Archives for posts with tag: seasonal allergies

Springtime is flowers, morning coffees on lazy Saturdays, sunny mornings that still feel too chilly to take my coffee out to the deck… and seasonal allergies. Yeesh. These fragile meat suits we wrap ourselves in to tackle this mortal lifetime are annoyingly prone to stuffy heads and sneezes.

The pollen count is high. Trees are blooming. My Traveling Partner’s Spring allergies are going absolutely nuts. Mine are not so bad, but they crop up in Spring. There’s some particular tree… I’m not sure which one. It isn’t all of them, and it’s a brief period in the season, for me. I know other people whose seasonal allergies associated with pollen are all Spring, all of the summer, and right into autumn when the last of blooming things gets done with blooming. My mother didn’t care for flowers, much, her allergies were pretty bad. I could – for most of my life – bury my face in flowers loaded with Spring pollen and have no reaction other than pure delight in their fragrance. That’s less true now, than it was then, but my allergies are nothing like his. As I said… there’s a particular tree. It happens to grow plentifully in our community here… whatever it is. LOL

Blue skies and flowers; it’s Spring.

I’m not really bitching about my allergies. They’re not that bad. Maybe you’ve got it much worse? If so, it may dull the shine of Spring for you, and if so, you have my sympathy, and my well-wishes: I hope you find relief. Allergies suck. If you’re among the ludicrously robust and strong-of-constitution, be kind to those who suffer. Just saying, the suffering is very real.

I see the sunny day beyond the neighbor’s fence. There are two pear trees and a cherry tree in my neighbor’s yard. They’re blooming. It’s quite lovely. There is so much I love about Spring. I’ve been watching a lot of gardening content on YouTube. By far my favorite gardening content, at least right now, is from a UK gardener named Huw Richards. His climate is rather similar to the climate here in McMinnville in most regards. His philosophy and practical approach suit my own inclinations. I’ve got a much smaller space, but the basics are the basics – are they not? I bought his book. lol It’s excellent with my morning coffee on a Spring morning.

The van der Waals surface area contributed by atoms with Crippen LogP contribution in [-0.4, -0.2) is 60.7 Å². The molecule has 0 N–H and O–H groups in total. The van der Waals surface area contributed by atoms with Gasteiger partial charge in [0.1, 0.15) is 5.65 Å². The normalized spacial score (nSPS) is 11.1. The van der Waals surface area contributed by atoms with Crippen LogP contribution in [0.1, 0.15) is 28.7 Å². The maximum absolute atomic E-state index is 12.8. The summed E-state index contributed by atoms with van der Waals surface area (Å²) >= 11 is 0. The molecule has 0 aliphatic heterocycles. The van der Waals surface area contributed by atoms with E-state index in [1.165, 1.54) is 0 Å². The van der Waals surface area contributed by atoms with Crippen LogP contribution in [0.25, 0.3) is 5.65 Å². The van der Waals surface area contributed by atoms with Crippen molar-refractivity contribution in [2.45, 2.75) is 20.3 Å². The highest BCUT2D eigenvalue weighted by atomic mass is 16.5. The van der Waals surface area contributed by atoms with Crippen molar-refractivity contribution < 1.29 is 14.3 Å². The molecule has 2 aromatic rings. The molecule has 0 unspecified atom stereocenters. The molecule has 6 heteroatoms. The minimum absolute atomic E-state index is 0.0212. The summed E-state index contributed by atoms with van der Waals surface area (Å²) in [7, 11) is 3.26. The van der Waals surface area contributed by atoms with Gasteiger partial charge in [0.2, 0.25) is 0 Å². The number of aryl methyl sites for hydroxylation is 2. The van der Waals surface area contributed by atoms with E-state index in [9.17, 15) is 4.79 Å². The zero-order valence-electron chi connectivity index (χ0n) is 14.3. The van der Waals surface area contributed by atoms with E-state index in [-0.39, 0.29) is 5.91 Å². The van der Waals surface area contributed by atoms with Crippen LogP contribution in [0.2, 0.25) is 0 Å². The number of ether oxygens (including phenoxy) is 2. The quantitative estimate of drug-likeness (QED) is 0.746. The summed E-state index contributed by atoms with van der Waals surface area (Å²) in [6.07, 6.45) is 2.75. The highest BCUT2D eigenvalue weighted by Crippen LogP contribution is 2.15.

What can I say? I like books.

I spent a portion of yesterday’s sunshine out in the garden, planting kitchen herbs in the front flower beds. I’m not personally a fan of the American “standard Pleasant Valley Sunday suburban curb appeal landscaping” that is so common in suburban communities and neighborhoods. I know, it’s a template that’s easy to work from, but omg – so lazy, and unpleasantly homogenous! I get that developers building a community of homes to sell to consumers would want to be easily (and cheaply) able to purchase and plant the necessary landscape, but for fucks’ sake would it really be that hard to provide some variety? In the case of this little house of ours, it’s easy to point back at the developer although the house is 18 years old; it was clear that most of the landscaping was wholly original, never altered by the previous owner. He wasn’t a gardening sort. lol (I’m sure the handful of recently-added primroses in the flower beds was something the realtor thought of to prepare the house for sale.) Now, a couple cycles of seasons has passed, and I’ve got a sense of where I’d like to take this garden… it’s time to get to work out there!

Kitchen herbs waiting to be planted.